San Francisco’s always been a special place for movie buffs. And now the City’s Film Commission is opening up its treasure trove of historical information to application developers.
As part of the City’s signature “open data” initiative, the commission this week posted information on more than 800 San Francisco locations used in movie shoots from 1915 to the present.
This latest release from the Film Commission is already one of the most popular datasets on the front page of DataSF, and the commission is hoping that innovative developers will create fun apps based on the data. The possibilities seem nearly limitless, from audio- and video-enhanced movie tours of San Francisco with a smart phone, to GPS check-in tours following in the steps of some of the City’s most familiar actors. The dataset includes movie titles, release dates, specific locations, historic notes, director, and up to three starring actors.
From Lauren Bacal to Goldie Hawn, Clint Eastwood to Robin Williams, Sean Penn and Jet Li, the dataset presents a fun walk through San Francisco film history even in raw spreadsheet form. James Bond was here, in “View to a Kill,” and along with legendary films such as “Vertigo,” “Bullitt,” and the “Dirty Harry” series, San Francisco and its beautiful neighborhoods and landscapes have also played in “Forrest Gump,” “Herbie Rides Again,” “So I Married an Axe Murderer,” “The Candidate,” “The Princess Diaries” and hundreds more films.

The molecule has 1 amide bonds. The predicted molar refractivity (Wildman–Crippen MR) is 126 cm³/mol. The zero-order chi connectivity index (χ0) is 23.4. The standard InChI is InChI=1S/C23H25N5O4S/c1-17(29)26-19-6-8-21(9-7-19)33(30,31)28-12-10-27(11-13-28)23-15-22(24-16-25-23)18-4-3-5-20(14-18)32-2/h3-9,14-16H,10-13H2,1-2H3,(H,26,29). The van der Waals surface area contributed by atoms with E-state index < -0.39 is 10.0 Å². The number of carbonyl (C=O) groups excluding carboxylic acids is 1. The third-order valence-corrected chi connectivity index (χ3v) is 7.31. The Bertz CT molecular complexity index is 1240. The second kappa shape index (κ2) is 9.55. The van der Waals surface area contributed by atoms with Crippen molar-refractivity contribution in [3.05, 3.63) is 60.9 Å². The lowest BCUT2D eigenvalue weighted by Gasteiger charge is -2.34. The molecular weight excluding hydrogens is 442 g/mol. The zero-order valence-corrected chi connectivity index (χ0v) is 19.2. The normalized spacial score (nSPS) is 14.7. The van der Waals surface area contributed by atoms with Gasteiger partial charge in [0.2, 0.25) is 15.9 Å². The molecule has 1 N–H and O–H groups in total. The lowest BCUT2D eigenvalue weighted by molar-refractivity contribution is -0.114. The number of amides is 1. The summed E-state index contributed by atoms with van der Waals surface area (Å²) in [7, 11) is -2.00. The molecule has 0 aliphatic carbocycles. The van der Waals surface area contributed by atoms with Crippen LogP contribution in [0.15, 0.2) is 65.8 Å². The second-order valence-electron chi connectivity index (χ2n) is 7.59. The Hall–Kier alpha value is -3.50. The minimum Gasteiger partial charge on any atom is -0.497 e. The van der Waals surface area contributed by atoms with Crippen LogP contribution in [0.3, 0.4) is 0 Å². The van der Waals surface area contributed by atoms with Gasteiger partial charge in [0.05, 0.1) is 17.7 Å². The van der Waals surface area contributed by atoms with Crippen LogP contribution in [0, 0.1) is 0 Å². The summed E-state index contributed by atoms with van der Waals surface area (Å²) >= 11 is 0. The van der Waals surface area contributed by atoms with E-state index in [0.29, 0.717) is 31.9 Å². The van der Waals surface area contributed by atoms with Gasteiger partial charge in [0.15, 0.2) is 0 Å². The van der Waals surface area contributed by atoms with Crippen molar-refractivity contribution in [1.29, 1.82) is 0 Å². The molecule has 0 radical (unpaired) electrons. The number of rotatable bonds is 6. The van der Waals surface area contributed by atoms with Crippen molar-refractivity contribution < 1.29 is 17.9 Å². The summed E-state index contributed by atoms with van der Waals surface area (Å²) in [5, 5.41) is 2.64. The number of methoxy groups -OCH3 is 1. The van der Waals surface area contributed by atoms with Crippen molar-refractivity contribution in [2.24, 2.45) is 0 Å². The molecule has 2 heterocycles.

The City’s open data hub, OpenSF.org, hosts government data in machine-readable format, and was enshrined in law this fall. The Department of Technology and innovations manager Jay Nath administer the site, and applications developers have built dozens of civic apps based on the data. City Attorney Dennis Herrera’s Office also plays a role, with departmental counsel vetting data sets for private citizen information before release. Applications built on City data are featured in the City’s App Showcase – and hopefully we’ll be seeing new additions for movie fans there in the near future.
– Adriel Hampton